The Priest, in his role as medical professional, was also a health inspector as well. In addition to treating people with illnesses, the priest was also to inspect “infections” of houses and clothing. The text calls these infections “Leperous diseases” in regards to cloth and building stones, but they also describe these spots of infection as green or red splotches. The priest is warned to observe whether these infections spread in houses or in clothing. My theory is that these splotches are in fact mold as mold is frequently red or green in color. In ancient times, even the walthy only had a few changes of clothing and thus wore the same clothes for long periods, thus making the clothes unbelievably dirty and septic by today’s standards. Modern sanitation did not exist in most parts of the anceint world, and architecture had not advanced far enough for large windows. Even if such architecture had existed, glass was either rare or nonexistent during the period and thus houses would be poorly ventilated and would not be much different from the inside of caves, which are frequently carpeted with molds and are highly unhealthy dwelling places. Thus the inspections of both house and clothing by the priests for this mold was a test for healthy living conditions and thereby promoted public health. The isolation of unclean people appears to serve a similar function. I suspect the diseaseases include leperacy but also include other things such as STDs (due to the sores in many cases as I doubt that all the different cases apply to a single diease)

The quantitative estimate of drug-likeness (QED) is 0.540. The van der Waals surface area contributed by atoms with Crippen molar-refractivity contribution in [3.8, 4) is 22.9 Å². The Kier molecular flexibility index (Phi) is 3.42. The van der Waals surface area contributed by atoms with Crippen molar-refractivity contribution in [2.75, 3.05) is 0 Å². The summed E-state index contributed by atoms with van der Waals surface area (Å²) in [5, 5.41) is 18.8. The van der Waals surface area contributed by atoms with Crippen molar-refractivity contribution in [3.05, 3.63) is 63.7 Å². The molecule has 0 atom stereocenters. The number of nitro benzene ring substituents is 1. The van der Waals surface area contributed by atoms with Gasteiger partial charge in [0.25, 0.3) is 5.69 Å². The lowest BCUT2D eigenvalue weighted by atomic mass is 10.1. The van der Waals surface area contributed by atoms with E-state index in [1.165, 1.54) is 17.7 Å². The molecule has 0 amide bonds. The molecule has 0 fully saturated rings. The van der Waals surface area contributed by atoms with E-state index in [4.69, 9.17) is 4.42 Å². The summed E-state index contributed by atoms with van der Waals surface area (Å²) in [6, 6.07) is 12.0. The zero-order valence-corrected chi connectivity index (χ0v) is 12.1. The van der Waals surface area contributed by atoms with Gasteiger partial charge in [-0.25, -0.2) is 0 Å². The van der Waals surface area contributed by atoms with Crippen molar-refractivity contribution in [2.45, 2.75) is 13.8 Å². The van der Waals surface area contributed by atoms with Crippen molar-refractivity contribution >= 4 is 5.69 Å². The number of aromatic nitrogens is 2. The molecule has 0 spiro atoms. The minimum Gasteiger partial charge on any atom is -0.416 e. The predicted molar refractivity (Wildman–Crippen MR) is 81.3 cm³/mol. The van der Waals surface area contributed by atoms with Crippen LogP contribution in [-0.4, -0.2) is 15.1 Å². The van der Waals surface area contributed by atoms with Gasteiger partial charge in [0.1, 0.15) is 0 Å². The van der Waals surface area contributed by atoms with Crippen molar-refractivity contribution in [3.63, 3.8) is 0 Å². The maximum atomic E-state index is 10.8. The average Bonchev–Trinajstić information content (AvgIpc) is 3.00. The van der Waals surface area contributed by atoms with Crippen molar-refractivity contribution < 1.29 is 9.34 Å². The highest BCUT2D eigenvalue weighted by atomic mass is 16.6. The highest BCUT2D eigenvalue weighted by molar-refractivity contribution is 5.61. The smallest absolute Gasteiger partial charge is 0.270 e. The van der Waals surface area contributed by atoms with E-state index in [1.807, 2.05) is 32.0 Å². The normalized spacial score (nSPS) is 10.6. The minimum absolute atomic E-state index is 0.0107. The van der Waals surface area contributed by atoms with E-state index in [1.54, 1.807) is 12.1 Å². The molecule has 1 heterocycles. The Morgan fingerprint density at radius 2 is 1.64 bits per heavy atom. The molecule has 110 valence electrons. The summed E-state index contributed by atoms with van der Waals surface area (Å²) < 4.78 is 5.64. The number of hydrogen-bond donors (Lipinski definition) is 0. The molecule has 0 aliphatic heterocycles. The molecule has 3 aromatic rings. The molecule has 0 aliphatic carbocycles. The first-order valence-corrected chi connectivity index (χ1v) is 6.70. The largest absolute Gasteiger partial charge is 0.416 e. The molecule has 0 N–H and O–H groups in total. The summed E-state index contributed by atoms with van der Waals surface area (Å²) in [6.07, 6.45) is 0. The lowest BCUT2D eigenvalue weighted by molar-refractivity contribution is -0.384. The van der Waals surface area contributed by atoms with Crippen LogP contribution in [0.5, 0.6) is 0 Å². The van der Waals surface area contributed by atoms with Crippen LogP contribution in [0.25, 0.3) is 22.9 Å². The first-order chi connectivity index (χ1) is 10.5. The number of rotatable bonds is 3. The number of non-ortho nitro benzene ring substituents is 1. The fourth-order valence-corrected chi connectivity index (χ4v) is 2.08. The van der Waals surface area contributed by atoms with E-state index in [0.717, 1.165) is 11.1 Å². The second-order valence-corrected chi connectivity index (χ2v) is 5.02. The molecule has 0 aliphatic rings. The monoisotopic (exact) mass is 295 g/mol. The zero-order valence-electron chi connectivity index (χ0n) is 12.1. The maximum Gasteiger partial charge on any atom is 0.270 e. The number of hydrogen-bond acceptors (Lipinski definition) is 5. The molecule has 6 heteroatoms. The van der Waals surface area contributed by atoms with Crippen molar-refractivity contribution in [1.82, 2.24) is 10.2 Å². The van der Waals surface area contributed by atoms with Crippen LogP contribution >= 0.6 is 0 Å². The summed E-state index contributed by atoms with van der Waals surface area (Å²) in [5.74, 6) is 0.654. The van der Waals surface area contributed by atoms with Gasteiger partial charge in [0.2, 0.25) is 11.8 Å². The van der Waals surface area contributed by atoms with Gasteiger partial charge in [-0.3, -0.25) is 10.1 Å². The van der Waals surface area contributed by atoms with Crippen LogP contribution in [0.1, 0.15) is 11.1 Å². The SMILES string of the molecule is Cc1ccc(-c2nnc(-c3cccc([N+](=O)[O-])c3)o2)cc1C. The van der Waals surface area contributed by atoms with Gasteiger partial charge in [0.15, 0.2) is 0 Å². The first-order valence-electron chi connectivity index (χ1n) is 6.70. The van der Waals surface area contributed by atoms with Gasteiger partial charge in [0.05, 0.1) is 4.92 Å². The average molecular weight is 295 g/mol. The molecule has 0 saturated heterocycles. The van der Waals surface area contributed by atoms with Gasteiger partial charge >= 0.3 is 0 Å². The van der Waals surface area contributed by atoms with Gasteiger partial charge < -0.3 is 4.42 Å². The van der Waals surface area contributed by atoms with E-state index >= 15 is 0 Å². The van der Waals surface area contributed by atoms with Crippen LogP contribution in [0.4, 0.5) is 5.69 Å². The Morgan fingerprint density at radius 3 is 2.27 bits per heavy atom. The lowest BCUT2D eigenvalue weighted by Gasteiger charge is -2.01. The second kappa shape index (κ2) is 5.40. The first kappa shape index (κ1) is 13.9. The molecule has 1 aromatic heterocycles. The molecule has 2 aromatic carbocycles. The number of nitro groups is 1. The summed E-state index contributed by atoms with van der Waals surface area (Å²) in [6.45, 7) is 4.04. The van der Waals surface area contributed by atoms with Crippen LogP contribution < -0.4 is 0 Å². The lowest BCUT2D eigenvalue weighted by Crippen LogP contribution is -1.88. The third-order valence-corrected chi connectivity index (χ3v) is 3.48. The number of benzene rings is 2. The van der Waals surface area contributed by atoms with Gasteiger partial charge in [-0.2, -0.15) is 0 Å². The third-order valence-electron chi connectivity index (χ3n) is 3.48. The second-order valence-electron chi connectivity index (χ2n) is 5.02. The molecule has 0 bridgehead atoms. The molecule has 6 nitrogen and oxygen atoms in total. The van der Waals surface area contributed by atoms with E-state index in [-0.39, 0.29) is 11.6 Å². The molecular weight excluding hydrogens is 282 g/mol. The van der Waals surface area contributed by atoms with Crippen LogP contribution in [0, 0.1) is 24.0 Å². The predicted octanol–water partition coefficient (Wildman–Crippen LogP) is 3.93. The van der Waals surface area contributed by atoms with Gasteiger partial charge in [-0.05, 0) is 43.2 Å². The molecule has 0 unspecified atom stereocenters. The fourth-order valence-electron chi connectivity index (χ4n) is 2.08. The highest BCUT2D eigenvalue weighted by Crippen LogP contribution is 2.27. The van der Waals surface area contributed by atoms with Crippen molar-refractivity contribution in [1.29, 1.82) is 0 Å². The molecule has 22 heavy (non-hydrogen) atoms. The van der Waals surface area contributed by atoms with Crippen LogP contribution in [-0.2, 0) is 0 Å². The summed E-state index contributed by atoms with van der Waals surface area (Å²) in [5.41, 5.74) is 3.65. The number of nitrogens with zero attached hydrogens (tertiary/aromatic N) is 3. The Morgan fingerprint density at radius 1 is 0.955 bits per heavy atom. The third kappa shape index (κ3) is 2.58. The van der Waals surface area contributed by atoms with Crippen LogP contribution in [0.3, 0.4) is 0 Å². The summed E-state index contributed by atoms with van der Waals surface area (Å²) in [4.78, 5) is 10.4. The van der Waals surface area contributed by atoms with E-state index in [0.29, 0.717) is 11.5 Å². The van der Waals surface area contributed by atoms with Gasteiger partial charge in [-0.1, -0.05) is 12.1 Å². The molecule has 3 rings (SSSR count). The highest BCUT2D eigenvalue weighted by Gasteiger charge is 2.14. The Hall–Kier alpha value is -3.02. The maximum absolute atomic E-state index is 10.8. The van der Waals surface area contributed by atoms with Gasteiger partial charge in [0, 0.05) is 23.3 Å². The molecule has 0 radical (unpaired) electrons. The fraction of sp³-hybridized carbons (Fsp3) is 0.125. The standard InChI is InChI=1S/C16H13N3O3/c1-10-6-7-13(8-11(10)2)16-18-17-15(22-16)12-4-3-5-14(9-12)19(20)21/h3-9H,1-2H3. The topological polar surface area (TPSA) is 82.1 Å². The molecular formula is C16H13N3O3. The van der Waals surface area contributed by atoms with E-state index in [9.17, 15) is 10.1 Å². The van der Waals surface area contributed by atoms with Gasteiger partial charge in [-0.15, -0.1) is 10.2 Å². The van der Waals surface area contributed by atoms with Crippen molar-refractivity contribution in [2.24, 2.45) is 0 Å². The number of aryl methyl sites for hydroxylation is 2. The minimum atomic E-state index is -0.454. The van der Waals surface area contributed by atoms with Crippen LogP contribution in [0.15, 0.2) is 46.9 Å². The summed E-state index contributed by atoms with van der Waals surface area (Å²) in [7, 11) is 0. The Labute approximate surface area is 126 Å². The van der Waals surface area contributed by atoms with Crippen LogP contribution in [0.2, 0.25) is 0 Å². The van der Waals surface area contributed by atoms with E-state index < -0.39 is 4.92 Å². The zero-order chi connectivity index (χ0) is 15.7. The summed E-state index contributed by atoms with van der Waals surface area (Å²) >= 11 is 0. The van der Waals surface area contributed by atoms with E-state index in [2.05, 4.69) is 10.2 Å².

The dietary laws also demonstrate the public health worker aspect of the priest’s duties, as they were required to know them. Most of the unclean animals are relatively unsafe to eat if not cooked properly. Although we consider pork to be relatively safe in the modern day, it is more likely to have parasites and dangerous bacteria in it than mutton or beef if not cooked properly. The same applies to most scavengers such as vultures, ravens, bats, and many of the birds the Hebrews are forbidden to eat. Most reptiles are also forbidden. Most reptiles also inherrently have salmanella bacteria also. Although the priests did not know this, they would have realized that eating reptiles often resulted in illness, thus the priestly source behind leviticus would have noted these animals as unclean. The same rule applies to the aquatic animals. Salmon are safe enough to eat raw without fear of illness, while doing the same is dangerous in the case of crabs or clams.

The priest, in all of his roles as religious leader, doctor, health inspector, and economic expert, is in many ways, like the civil servants of today. He does not pay for his place in the community but is sustained by the public as a whole. In the case of grain offerings for example, although a substantial ammount of grain is brought for the sacrifice, only a handful is actually burned in the ritual, the rest is reserved for the priest and his family. This is similar in the case of animal sacrifices, where the priest obtains most of the meat. Through this method, priests are ensured a constant and adequette supply of food.

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1 Response to The Social roles of priests in the Bible

  1. This is a great post on an interpretation of the dietary laws of Leviticus as being established for the purposes of civic health. Mary Douglas seems to take umbrage at this idea, and says that we must find a consistent explanation for all of the Laws, or else none of them seem to make sense.

    So Zach has identified two longstanding debates about the dietary laws: do they serve the purposes of adaptivity, and is there any rationale to them at all? What do others think?